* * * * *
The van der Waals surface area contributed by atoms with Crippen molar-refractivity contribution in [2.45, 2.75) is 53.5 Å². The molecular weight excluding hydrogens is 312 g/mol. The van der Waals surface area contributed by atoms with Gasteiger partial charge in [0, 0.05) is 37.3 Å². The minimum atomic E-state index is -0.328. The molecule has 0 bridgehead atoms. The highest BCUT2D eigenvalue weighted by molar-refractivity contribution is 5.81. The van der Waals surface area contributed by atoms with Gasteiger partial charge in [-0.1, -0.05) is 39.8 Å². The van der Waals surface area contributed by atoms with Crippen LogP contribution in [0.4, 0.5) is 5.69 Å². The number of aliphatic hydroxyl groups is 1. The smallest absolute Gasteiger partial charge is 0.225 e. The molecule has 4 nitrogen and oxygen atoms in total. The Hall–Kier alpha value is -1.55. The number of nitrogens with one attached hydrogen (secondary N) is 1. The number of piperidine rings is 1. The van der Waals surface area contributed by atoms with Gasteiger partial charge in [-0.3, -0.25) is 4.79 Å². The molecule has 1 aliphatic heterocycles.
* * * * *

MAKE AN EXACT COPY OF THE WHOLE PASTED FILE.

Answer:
The van der Waals surface area contributed by atoms with Crippen molar-refractivity contribution in [2.45, 2.75) is 53.5 Å². The molecular weight excluding hydrogens is 312 g/mol. The van der Waals surface area contributed by atoms with Gasteiger partial charge in [0, 0.05) is 37.3 Å². The minimum atomic E-state index is -0.328. The molecule has 0 bridgehead atoms. The highest BCUT2D eigenvalue weighted by molar-refractivity contribution is 5.81. The van der Waals surface area contributed by atoms with Gasteiger partial charge in [-0.1, -0.05) is 39.8 Å². The van der Waals surface area contributed by atoms with Crippen LogP contribution in [0.4, 0.5) is 5.69 Å². The number of aliphatic hydroxyl groups is 1. The smallest absolute Gasteiger partial charge is 0.225 e. The molecule has 4 nitrogen and oxygen atoms in total. The Hall–Kier alpha value is -1.55. The number of nitrogens with one attached hydrogen (secondary N) is 1. The number of piperidine rings is 1. The van der Waals surface area contributed by atoms with Gasteiger partial charge in [-0.3, -0.25) is 4.79 Å². The molecule has 1 aliphatic heterocycles.